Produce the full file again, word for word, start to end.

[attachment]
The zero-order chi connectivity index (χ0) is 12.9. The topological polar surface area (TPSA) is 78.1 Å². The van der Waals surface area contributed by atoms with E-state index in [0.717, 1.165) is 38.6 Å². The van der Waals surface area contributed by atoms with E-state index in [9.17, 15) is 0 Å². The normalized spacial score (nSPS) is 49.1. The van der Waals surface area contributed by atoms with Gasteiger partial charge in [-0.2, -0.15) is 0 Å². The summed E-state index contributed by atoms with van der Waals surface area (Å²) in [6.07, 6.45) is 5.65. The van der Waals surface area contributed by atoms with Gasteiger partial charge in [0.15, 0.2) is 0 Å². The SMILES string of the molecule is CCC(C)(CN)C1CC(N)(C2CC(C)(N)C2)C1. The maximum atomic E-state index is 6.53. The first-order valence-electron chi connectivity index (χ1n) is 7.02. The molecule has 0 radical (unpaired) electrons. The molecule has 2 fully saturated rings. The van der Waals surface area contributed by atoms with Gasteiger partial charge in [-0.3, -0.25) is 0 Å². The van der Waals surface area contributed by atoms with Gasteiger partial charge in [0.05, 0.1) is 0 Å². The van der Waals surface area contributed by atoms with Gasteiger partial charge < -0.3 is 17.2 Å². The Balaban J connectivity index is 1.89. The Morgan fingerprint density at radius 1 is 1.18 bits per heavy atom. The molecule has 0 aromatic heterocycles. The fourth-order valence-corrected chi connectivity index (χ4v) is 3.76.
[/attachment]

The zero-order chi connectivity index (χ0) is 12.9. The topological polar surface area (TPSA) is 78.1 Å². The van der Waals surface area contributed by atoms with E-state index in [0.717, 1.165) is 38.6 Å². The van der Waals surface area contributed by atoms with E-state index in [9.17, 15) is 0 Å². The normalized spacial score (nSPS) is 49.1. The van der Waals surface area contributed by atoms with Gasteiger partial charge in [-0.2, -0.15) is 0 Å². The summed E-state index contributed by atoms with van der Waals surface area (Å²) in [6.07, 6.45) is 5.65. The van der Waals surface area contributed by atoms with Gasteiger partial charge in [0.15, 0.2) is 0 Å². The SMILES string of the molecule is CCC(C)(CN)C1CC(N)(C2CC(C)(N)C2)C1. The maximum atomic E-state index is 6.53. The first-order valence-electron chi connectivity index (χ1n) is 7.02. The molecule has 0 radical (unpaired) electrons. The molecule has 2 fully saturated rings. The van der Waals surface area contributed by atoms with Gasteiger partial charge in [-0.3, -0.25) is 0 Å². The van der Waals surface area contributed by atoms with Gasteiger partial charge in [0.05, 0.1) is 0 Å². The van der Waals surface area contributed by atoms with Gasteiger partial charge < -0.3 is 17.2 Å². The Balaban J connectivity index is 1.89. The Morgan fingerprint density at radius 1 is 1.18 bits per heavy atom. The molecule has 0 aromatic heterocycles. The fourth-order valence-corrected chi connectivity index (χ4v) is 3.76.